Alex Anthopoulos approaches Wednesday's non-waiver trade deadline knowing that he has already lost one of the options that would have allowed him to address his teams most pressing need not just for this already-lost season but for 2014.
Moving boldly, the Boston Red Sox acquired pitcher Jake Peavy from the Chicago White Sox Tuesday night, in a three-way deal that saw the Detroit Tigers prepare for a possible suspension of Jhonny Peralta as part of baseball's Biogenesis scandal by acquiring one of the games best young shortstops, Jose Iglesias.
Anthopoulos tried to sign Peavy as a free agent this winter, but the White Sox upped their bid at the last moment and Peavy remained in Chicago. He is due $14.5-million next season with a vesting option for $15-million in 2015. Anthopoulos - who also courted Anibal Sanchez - took the money that ownership gave him for Peavy and turned it into a multi-player transaction with the Miami Marlins.
The Blue Jays have little certainty in their starting rotation next season - beyond a ton of money due to Mark Buehrle and R.A. Dickey, neither of whom are front of the rotation starters at this stage of their career. With one of the weakest free-agent pitching classes in recent memory - if all expected options are picked up, Ervin Santana could be the best available free agent - Anthopoulos will be forced to trade to address the matter. It will take one of his core players to land a significant starting pitcher, along with one of the few remaining top organizational prospects.
Buehrle shut down the Oakland Athletics on Tuesday night and in the process might have given some food for thought to the runners-up in the Peavy sweepstakes. Buehrle represents a dependable seven innings and is still capable of shackling a good offence, and has attracted interest from several National League teams. But with $18-million and $19-million left on his contract for the next two years, the Blue Jays might need to pick up a sizable portion of his salary to bring back anything of value.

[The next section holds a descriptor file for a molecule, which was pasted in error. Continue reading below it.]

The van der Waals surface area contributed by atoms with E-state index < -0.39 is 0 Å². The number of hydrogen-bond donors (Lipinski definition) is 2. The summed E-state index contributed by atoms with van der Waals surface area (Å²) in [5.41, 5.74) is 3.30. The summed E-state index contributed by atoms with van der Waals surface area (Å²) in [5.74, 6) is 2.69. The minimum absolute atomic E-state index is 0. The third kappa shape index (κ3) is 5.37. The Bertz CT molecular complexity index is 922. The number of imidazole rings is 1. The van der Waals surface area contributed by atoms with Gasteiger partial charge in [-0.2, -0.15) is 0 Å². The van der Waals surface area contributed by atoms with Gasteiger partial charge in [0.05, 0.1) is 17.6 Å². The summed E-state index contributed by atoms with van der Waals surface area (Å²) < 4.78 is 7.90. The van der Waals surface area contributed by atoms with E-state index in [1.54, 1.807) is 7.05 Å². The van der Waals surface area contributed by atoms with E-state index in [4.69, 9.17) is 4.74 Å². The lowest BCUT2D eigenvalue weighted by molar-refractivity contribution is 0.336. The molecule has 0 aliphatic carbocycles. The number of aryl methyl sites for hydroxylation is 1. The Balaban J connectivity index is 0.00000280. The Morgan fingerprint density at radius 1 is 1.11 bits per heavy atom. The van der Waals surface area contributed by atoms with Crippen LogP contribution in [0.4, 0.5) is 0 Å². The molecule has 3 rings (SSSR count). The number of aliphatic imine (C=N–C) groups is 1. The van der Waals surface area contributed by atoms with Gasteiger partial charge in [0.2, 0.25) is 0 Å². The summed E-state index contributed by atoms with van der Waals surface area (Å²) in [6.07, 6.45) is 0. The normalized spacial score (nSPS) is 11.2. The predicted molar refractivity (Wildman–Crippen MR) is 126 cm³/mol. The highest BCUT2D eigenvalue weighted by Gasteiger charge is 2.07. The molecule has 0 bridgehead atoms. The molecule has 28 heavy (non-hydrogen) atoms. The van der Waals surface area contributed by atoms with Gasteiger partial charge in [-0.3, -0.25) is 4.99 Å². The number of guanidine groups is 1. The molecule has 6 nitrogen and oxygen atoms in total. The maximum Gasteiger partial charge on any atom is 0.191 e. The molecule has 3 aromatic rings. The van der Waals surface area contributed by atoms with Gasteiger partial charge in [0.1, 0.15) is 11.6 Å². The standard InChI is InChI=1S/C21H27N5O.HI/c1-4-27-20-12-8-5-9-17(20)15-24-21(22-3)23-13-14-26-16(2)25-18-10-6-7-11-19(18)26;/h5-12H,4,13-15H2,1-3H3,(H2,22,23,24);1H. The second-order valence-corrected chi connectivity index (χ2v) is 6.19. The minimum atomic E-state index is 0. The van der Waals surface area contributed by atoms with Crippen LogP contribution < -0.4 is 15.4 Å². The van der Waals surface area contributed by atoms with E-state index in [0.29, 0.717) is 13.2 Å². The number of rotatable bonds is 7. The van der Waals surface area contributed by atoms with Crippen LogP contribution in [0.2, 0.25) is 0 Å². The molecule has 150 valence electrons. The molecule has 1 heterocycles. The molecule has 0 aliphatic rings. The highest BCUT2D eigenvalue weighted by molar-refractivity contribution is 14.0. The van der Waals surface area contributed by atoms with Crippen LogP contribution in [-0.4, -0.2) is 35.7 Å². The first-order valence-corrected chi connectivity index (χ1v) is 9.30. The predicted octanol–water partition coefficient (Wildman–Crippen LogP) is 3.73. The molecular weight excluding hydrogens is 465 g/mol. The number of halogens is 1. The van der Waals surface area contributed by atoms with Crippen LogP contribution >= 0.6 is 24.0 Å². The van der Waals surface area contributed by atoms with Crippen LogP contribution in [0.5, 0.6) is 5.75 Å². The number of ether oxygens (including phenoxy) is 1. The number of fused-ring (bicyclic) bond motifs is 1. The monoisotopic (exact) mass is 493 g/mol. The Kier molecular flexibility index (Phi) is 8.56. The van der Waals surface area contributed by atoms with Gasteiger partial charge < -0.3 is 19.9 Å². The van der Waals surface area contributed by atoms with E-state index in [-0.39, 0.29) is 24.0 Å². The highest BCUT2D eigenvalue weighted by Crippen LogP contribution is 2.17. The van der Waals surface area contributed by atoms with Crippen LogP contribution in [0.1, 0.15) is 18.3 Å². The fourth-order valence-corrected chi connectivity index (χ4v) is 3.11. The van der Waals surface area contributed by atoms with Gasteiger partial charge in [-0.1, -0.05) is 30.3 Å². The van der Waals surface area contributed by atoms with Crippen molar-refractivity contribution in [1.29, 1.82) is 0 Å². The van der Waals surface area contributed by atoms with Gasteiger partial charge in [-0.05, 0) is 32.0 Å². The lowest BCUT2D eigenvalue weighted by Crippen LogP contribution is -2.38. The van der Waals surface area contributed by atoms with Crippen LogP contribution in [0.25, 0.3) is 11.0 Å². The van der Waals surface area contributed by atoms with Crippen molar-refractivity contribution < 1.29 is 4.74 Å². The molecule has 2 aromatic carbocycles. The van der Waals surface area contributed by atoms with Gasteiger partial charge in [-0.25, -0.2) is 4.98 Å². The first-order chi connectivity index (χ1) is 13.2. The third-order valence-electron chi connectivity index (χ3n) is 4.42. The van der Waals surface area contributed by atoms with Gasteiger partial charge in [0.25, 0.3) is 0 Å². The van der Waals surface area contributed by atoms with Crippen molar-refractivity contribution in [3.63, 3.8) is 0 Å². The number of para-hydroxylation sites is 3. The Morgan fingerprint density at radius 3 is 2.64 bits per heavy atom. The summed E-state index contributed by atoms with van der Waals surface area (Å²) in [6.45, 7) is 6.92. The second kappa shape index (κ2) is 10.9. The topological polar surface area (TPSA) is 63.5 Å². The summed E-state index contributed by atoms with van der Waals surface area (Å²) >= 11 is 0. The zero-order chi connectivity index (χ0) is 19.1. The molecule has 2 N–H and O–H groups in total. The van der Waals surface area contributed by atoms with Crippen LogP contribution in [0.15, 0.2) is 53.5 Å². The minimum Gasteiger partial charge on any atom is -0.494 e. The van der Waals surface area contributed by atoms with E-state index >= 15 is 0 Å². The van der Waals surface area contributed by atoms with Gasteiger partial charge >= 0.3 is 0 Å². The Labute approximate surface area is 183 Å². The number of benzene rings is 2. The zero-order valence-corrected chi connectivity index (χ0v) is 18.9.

The three-way deal between the Red Sox, White Sox and Tigers was perhaps the first indication of a team being proactive in girding itself for expected suspensions from the commissioner's office. The Texas Rangers, built to win a World Series now, were focussing on an impact bat in the outfield even before reports surfaced that Nelson Cruz is one of the players likely to be suspended by the commissioners office. The Rangers signed Manny Ramirez as a minor league free-agent to provide some cover but they'd be foolish not to upgrade. They have enquired about Jose Bautista of the Blue Jays, but are also interested in the White Sox's Alex Rios.